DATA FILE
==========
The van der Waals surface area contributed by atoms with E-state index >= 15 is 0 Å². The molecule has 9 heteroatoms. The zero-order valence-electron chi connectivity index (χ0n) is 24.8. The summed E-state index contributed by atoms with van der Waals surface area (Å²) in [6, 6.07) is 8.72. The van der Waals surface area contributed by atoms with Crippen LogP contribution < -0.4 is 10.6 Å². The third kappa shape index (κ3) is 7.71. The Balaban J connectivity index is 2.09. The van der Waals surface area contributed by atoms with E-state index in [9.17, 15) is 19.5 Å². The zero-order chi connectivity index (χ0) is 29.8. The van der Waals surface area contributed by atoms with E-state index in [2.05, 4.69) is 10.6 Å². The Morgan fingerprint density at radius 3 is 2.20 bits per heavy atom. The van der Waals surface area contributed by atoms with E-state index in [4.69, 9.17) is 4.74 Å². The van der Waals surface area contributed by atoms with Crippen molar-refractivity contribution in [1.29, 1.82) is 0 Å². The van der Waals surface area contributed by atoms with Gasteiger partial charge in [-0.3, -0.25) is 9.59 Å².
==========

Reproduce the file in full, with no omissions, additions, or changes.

The van der Waals surface area contributed by atoms with E-state index >= 15 is 0 Å². The molecule has 9 heteroatoms. The zero-order valence-electron chi connectivity index (χ0n) is 24.8. The summed E-state index contributed by atoms with van der Waals surface area (Å²) in [6, 6.07) is 8.72. The van der Waals surface area contributed by atoms with Crippen LogP contribution < -0.4 is 10.6 Å². The third kappa shape index (κ3) is 7.71. The Balaban J connectivity index is 2.09. The van der Waals surface area contributed by atoms with E-state index in [9.17, 15) is 19.5 Å². The zero-order chi connectivity index (χ0) is 29.8. The van der Waals surface area contributed by atoms with E-state index in [2.05, 4.69) is 10.6 Å². The Morgan fingerprint density at radius 3 is 2.20 bits per heavy atom. The van der Waals surface area contributed by atoms with E-state index in [4.69, 9.17) is 4.74 Å². The van der Waals surface area contributed by atoms with Crippen molar-refractivity contribution in [1.29, 1.82) is 0 Å². The van der Waals surface area contributed by atoms with Gasteiger partial charge in [-0.3, -0.25) is 9.59 Å².